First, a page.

III. HERE IS THE HOMELY ANALOGY. "Under whose wings," &c. All nature is taken into the illustrative record of the inspired word. The wing! How strong without. How easily outspread. How "downy" within. So soft! so warm! The rain cannot reach through the outward covering. Notice how roof-like are the arrangements of the feathers, and notice also how complete is the canopy.

IV. HERE IS THE PERSONAL TRUST. "Thou art come to trust." We must not forget not alone what God reveals himself as, to us, but what responsibility rests on us, to "rest in the Lord." - W.M.S.

The customs recorded in these chapters remain - many of them - to the present day. As to gleaning, Robinson says, "The way led us through open fields, where the people were in the midst of the wheat-harvest. The beautiful tracts of grain were full of reapers of the Henady Arabs, and also of gleaners almost as numerous. These were mostly women; and this department seemed almost as important as the reaping itself, since the latter is done in so slovenly a manner, that not only much falls to the ground, but also many stalks remain uncut. In one field nearly 200 reapers and gleaners were at work, the latter being nearly as numerous as the former." As to threshing, Robinson mentions that "several women were beating out with a stick handfuls of the grain which they seemed to have gleaned." As to the parching of corn, the same writer says, "The grains of wheat, not yet fully dry and hard, are roasted in a pan or on an iron plate, and eaten along with bread, or instead of it." Boaz showed his practical sympathy with the widows of the narrative by giving parched corn to Ruth to eat, and by securing that her gleaning should be even more successful and abundant than was usual with the maidens.

I. Liberality to the poor should ACCORD WITH THE CIRCUMSTANCES OF THE GIVER.




V. It should NOT COUNT UPON, though it may have occasion to rejoice in, THE GRATITUDE OF THE BENEFICIARY. - T.

When Naomi and Ruth returned to Bethlehem they could scarcely have found friends there, but they found kinsmen. They do not seem, in their circumstances, to have sought assistance from relatives, or even to have brought themselves under the notice of such. Still, Naomi had not lost sight of Elimelech's family connections; and when the name of Boaz was mentioned, she recognized it as the name of one of her husband's nearest kindred.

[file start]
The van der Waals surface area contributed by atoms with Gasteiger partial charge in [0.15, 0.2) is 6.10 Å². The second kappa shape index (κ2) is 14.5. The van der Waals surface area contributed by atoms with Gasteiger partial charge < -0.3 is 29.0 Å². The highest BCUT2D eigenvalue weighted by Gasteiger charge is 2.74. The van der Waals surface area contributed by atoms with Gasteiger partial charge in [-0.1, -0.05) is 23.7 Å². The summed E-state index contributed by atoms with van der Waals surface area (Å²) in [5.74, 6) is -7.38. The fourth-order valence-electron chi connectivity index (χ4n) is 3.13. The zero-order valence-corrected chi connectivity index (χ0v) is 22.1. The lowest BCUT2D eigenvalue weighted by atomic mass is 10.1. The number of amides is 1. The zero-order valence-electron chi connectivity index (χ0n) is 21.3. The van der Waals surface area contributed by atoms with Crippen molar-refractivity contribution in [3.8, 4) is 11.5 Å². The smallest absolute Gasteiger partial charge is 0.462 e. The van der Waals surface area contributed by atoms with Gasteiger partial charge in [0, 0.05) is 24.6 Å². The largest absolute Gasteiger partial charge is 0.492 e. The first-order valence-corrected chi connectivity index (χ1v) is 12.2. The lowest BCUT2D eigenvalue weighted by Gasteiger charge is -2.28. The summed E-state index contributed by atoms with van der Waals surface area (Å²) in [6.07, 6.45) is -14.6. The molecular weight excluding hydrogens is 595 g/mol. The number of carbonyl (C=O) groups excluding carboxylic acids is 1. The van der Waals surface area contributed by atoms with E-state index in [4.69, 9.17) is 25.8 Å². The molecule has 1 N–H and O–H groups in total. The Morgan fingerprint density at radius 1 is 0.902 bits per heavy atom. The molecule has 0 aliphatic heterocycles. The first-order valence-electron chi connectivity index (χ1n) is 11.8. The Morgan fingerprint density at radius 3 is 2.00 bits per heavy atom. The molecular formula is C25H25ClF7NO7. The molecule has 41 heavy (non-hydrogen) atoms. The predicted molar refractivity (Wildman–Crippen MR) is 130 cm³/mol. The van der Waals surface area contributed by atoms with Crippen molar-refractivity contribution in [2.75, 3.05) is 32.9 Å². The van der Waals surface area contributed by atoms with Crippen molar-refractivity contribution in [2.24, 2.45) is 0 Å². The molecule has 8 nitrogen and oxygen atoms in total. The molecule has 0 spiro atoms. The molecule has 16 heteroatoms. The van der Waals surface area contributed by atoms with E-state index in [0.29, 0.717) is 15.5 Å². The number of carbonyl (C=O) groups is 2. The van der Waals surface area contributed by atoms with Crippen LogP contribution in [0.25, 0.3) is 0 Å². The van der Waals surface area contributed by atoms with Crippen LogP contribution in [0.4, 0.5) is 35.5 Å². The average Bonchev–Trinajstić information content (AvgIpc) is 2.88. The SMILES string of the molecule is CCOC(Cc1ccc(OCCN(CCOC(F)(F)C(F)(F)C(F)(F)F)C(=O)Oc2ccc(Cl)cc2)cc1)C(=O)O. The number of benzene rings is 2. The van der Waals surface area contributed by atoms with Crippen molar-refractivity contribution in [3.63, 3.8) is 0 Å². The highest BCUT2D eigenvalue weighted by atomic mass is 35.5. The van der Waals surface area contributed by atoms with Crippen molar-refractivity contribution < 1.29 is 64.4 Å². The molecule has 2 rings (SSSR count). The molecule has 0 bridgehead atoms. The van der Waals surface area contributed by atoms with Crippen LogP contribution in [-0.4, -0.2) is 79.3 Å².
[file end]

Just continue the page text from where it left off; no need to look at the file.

I. KINDRED IS A DIVINE INSTITUTION. Men have many artificial associations; bonds of sympathy, and of locality, and of common occupation bind them together. But kindred is the Divine, the natural tie.

II. KINDRED IS AT THE FOUNDATION OF SOCIAL AND POLITICAL LIFE. The patriarchal economy was the earliest. The family is the first social unit, out of which springs the tribe, the clan, the nation.

III. KINDRED INVOLVES AN OBLIGATION TO CONSIDERATION AND REGARD. We cannot always cherish feelings of congeniality or of respect with reference to all who are our kindred according to the flesh. But relatives should not lose sight of one another - should not, if it can be avoided, be estranged from one another.

IV. KINDRED MAY, IN CERTAIN CASES, INVOLVE THE DUTY OF PRACTICAL HELP. Christian wisdom must here be called in to the counsels of Christian kindness.

V. KINDRED IS SUGGESTIVE AND EMBLEMATIC OF DIVINE RELATIONS. Apart from human relationship, how could we conceive of God as our Father? of Christ Jesus as our elder Brother? of Christians as our brethren and sisters in a spiritual family? - T.

Ruth 2:20
Ruth 2:20. Who hath not left off his kindness to the living and the dead. The prayers of the poor for their helpers are very precious. Naomi remembers the former kindnesses that Boaz had shown to the husband of her youth and to her two boys.

I. HERE IS CONTINUITY OF CHARACTER. Some leave off kindness because they meet with experiences of ingratitude and callousness. The once warm deep within them is frozen up by these wintry experiences. But as God continues his mercy through all generations, so those who are followers of God as dear children walk in love; that is, it becomes the spirit and habit of their lives. Boaz had not left off his kindness. Ruth now drinks at the same fountain of considerate care that had refreshed Elimelech.

II. HERE IS THE GOOD WORD OF A MOTHER. It is well when the mother respects the man who may become allied in marriage to one who is akin to her. Naomi says to her daughter, "Blessed be he of the Lord." Let those who have become skeptical concerning Christianity ask themselves this: Whether should I like to give my child in marriage to a Christian or an infidel? This practical query would suggest many thoughts tending to renewed froth, and would stifle forever many superficial doubts. - T.

This Book of Ruth is emphatically the book of the husbandman. It pictures the barley-harvest and the wheat-harvest of ancient days. The primitive manners and usages are interesting, and deserve attentive study. But harvest - as here so vividly brought before us - is full of lessons of a spiritual kind. E.g. -

I. HARVEST WITNESSES TO THE ATTRIBUTES OF THE DIVINE CREATOR. To his power and wisdom. To his goodness. To his faithfulness to his promise: "Seed-time and harvest shall not cease."


III. HARVEST IS SUGGESTIVE OF GREAT SPIRITUAL TRUTHS. There is a moral harvest in the history of the human character and of human society. Seed and soil are presumed. Development and growth are evidenced. The law operates: "Whatsoever a man soweth, that shall he also reap." The fruit is matured and gathered in. The Husbandman - God himself - is interested in the result. To us the result is infinitely important. - T.

The Pulpit Commentary, Electronic Database.
Copyright © 2001, 2003, 2005, 2006, 2010 by Biblesoft, Inc.
All rights reserved. Used by permission.

Bible Hub
Ruth 1
Top of Page
Top of Page